This evaluation must be performed with the patient both at rest and at maximal intercuspation or centric occlusion to clarify if the asymmetry is due to mandibular shift and chin deviation or to structural asymmetry (Fig 3-3). Facial asymmetry can be the result of many morphologic abnormalities of different parts of the dentoskeletal structures in congenital misconfiguration.
Fig 3-3 Asymmetric growth of the mandible (right condylar hyperplasia) in a 16-year-old girl.
As Subtelny indicated,10 except in cases of congenital deformity, the maxillary bone is a fixed, stable bone, and the midpalatal suture (raphe) is the true midline indicator of the maxilla. The maxillary midline, except in cases where the maxillary dental midline has shifted because of local factors, coincides with the facial midline and can be a good point of reference in evaluation of facial symmetry.
The causes and the morphologic configurations of facial asymmetry can be determined through the use of diagnostic aids such as posteroanterior cephalometric and lateral jaw radiographs, examination of the dental occlusion on the left and right sides, and observation of occlusal level (curve of Wilson). Patients with significant skeletal asymmetry (those patients with asymmetry not resulting from only a functional shift of the mandible) always fall into the severe problem category.
Early detection of any asymmetry, especially in young children, could be very important for early intervention. The timing of intervention and the treatment plan depend on the cause of the problem, the type of asymmetric mandibular growth, and whether the asymmetry is caused by deficient or excessive growth of the condyle.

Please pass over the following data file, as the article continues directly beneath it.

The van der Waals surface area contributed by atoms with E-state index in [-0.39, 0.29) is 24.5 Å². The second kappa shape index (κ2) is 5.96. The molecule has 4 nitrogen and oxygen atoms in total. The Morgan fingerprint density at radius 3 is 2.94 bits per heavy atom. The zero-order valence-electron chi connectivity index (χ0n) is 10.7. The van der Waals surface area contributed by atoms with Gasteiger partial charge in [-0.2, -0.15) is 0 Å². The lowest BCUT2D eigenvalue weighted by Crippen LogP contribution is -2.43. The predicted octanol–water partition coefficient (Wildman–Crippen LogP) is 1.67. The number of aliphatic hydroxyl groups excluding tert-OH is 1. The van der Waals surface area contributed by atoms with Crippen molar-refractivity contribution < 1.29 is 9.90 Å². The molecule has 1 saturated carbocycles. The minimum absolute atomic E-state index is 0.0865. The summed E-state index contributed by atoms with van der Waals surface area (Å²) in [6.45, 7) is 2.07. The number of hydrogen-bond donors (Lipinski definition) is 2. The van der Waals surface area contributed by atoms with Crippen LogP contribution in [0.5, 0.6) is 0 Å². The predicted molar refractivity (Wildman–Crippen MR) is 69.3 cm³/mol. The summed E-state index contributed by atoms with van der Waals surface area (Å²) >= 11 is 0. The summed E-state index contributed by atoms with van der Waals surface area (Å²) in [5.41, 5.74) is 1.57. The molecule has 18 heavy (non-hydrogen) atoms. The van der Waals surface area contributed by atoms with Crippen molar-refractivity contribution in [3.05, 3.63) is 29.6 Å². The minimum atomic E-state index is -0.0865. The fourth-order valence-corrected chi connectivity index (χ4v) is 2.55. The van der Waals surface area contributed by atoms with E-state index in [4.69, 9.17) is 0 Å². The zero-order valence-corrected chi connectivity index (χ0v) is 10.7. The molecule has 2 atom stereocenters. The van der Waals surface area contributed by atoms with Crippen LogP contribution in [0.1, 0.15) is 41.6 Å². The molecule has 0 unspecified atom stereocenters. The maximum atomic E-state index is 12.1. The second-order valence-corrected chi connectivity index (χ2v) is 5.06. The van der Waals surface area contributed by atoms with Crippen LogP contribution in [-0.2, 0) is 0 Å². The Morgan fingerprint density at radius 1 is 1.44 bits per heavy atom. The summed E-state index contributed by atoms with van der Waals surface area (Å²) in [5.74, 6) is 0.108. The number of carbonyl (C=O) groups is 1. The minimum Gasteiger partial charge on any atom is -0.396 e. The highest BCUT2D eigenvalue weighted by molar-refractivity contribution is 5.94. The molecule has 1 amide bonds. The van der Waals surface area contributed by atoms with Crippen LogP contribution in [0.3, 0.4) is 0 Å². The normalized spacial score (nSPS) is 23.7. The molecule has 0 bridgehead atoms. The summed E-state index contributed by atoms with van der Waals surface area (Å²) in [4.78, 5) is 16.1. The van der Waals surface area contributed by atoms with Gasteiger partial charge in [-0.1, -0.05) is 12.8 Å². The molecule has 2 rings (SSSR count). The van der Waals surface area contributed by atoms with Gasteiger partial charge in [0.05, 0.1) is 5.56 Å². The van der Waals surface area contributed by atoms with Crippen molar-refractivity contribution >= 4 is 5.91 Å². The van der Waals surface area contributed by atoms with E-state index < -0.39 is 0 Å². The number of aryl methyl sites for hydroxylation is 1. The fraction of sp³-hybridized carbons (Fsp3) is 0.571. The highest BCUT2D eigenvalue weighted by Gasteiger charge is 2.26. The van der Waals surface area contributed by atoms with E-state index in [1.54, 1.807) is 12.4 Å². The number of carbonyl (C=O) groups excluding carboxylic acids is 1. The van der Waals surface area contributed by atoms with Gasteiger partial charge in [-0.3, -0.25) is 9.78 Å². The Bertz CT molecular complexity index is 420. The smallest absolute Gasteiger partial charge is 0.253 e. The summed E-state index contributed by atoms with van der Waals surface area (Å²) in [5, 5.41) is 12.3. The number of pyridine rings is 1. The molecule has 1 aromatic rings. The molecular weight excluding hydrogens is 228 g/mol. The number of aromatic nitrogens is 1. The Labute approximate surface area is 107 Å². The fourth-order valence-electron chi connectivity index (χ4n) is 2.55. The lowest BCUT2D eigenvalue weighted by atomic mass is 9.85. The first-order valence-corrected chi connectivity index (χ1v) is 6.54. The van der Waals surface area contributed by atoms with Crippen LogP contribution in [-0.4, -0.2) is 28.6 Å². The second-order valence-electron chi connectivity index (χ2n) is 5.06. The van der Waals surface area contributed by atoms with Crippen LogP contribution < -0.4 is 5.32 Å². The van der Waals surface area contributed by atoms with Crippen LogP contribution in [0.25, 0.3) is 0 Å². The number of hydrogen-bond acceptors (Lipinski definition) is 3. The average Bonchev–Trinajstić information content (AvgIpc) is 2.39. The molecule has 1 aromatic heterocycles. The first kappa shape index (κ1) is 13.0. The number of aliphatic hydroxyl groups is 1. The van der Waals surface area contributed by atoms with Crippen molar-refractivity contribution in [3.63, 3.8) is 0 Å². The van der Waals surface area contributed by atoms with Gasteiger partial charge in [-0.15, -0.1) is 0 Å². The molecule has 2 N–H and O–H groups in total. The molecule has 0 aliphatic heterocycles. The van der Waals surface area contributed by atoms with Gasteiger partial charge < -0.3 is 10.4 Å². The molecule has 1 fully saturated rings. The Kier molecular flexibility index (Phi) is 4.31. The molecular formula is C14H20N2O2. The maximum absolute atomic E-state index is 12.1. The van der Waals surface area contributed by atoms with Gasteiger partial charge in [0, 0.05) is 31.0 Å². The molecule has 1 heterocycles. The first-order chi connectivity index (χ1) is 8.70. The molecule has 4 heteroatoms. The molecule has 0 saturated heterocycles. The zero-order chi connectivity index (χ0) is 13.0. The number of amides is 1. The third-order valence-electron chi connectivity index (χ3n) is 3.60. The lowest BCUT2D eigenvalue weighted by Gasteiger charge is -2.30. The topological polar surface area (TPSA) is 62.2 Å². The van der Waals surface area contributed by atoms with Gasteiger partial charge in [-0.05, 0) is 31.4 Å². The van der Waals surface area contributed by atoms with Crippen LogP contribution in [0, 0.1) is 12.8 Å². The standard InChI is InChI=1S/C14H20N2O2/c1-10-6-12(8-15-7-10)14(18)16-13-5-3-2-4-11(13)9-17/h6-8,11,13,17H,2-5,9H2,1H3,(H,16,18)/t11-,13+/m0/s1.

Analysis of facial symmetry is discussed further in the section on frontal photography.
Evaluation of facial proportion is another important aspect of the clinical and paraclinical evaluation. When the anterior facial proportion is evaluated in the vertical dimension, three segments of the face can be assessed: (1) from forehead hair line to glabella, (2) from glabella to subnasale, and (3) from subnasale to soft tissue menton. In a normal, balanced ratio, these three segments are equal (Fig 3-4).
Fig 3-4 Frontal evaluation of facial proportions. In a balanced ratio, the segments from forehead hairline to glabella (A), from glabella to subna-sale (B), and from subnasale to soft tissue menton (C) are equal.
The upper lip–lower lip height ratio is another frontal evaluation of facial proportion. The area from subnasale to stomion should be approximately one third of the total lower third of the face (subnasale to menton)11 (Fig 3-5).
Fig 3-5 Upper lip–lower lip height ratio. The area from subnasale to stomi-on should be approximately one-third of the total lower third of the face.
Another frontal evaluation that can be considered is the sagittal facial proportion, proposed by Sarver,12 also called the rule of fifths. This method is discussed in more detail in the section on facial photography.
There are other important points to be evaluated in both the facial frontal and lateral views, including facial form, symmetry, nose, and chin and lip relationship in three spatial planes: the sagittal, vertical, and transverse dimensions.
Lateral (sagittal) facial evaluation
During the systematic lateral facial examination, the child should be seated in an upright position with the practitioner looking from a distance at three points: (1) the bridge of the nose, (2) the base of the upper lip, and (3) the chin. This examination gives the observer an idea of the patient’s profile.
A straight profile is indicated when all three points are at the same level and form a straight line. If the midpoint is anterior, the patient has a convex profile; if the midpoint is posterior, the patient’s profile is concave (Fig 3-6). Each of these three profiles can be caused by abnormalities of one, two, or three point combinations. For example, a convex profile can result from maxillary protrusion, mandibular retrusion, or a combination of both.
Fig 3-6 Profile types: (a) concave; (b) straight; (c) convex.